Raising taxes, and changing the priorities as to who gets what, when and how for health care through changes in resource allocation formulas are essentially political decisions. As a UN agency, the WHO is careful to avoid any accusation of political interference in domestic settings. However, at the same time, the WHO health financing work stream does help to inform the political decision-making process. For example, in both Tanzania and South Africa, the WHO has briefed parliamentary committees on issues relating to national health insurance. Indeed, the briefing by the WHO to the South African Parliamentary Committee in January appears to have helped achieve the decision to apply a sugar tax on beverages. However, KIs in Cote D’Ivoire and Nigeria observed that the WHO could do more in terms of engaging politicians more directly. The Review Team agrees in principle, but notes that in doing so the WHO would need to adapt its messaging to shorter, sharper advocacy with a focus on how to implement health financing reform. Short, factually-based policy notes at key points in the election or budget cycle – including on ‘the costs of doing nothing’ in health financing – could well be relevant and influential’.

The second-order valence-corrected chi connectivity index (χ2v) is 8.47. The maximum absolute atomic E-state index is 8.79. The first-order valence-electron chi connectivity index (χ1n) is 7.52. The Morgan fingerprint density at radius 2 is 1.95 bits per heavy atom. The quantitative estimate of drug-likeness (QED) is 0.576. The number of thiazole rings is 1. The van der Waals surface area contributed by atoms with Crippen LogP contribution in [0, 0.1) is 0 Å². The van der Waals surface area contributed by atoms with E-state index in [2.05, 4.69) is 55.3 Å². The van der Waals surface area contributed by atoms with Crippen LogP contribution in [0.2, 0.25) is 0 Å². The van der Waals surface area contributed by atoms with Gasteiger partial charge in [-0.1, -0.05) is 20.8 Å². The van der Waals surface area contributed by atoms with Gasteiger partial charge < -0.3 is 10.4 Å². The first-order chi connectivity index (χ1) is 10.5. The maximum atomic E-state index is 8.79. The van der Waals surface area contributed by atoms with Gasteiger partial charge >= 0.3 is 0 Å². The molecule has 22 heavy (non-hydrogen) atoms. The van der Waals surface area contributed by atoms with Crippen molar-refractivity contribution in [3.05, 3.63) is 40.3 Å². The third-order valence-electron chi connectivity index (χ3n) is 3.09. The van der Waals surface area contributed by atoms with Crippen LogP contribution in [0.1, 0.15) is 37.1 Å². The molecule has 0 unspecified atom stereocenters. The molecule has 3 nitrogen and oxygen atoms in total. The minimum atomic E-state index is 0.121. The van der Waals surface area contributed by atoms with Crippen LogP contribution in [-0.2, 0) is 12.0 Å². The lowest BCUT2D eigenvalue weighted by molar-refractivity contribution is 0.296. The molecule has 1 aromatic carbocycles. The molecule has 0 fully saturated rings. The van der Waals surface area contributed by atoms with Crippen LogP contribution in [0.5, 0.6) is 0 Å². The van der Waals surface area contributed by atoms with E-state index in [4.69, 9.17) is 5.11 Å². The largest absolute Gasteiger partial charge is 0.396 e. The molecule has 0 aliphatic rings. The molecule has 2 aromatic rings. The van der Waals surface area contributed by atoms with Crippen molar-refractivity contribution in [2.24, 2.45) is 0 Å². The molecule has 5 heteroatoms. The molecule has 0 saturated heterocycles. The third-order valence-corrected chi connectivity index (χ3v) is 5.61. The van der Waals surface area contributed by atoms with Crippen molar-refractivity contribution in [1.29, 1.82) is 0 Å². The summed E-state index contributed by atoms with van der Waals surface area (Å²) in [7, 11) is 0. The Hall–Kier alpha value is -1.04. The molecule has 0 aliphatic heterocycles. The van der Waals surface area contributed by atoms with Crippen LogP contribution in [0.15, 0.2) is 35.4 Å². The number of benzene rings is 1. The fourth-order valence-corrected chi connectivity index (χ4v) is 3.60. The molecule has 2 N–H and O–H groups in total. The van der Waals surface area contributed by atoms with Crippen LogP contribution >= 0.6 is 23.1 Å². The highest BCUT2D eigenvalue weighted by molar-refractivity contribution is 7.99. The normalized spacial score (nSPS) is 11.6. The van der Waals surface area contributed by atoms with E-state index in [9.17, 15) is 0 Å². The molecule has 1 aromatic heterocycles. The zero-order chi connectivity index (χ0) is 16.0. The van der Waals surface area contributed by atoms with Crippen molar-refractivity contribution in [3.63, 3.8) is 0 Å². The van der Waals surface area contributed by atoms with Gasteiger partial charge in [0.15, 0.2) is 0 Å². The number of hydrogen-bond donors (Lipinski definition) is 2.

Source: Anderson, I., Witter, S. and Ensor, T. (2017) Programme review of health financing for universal health coverage. OPM report for DFID
Image: Pictures of Money via Flickr [opens new tab]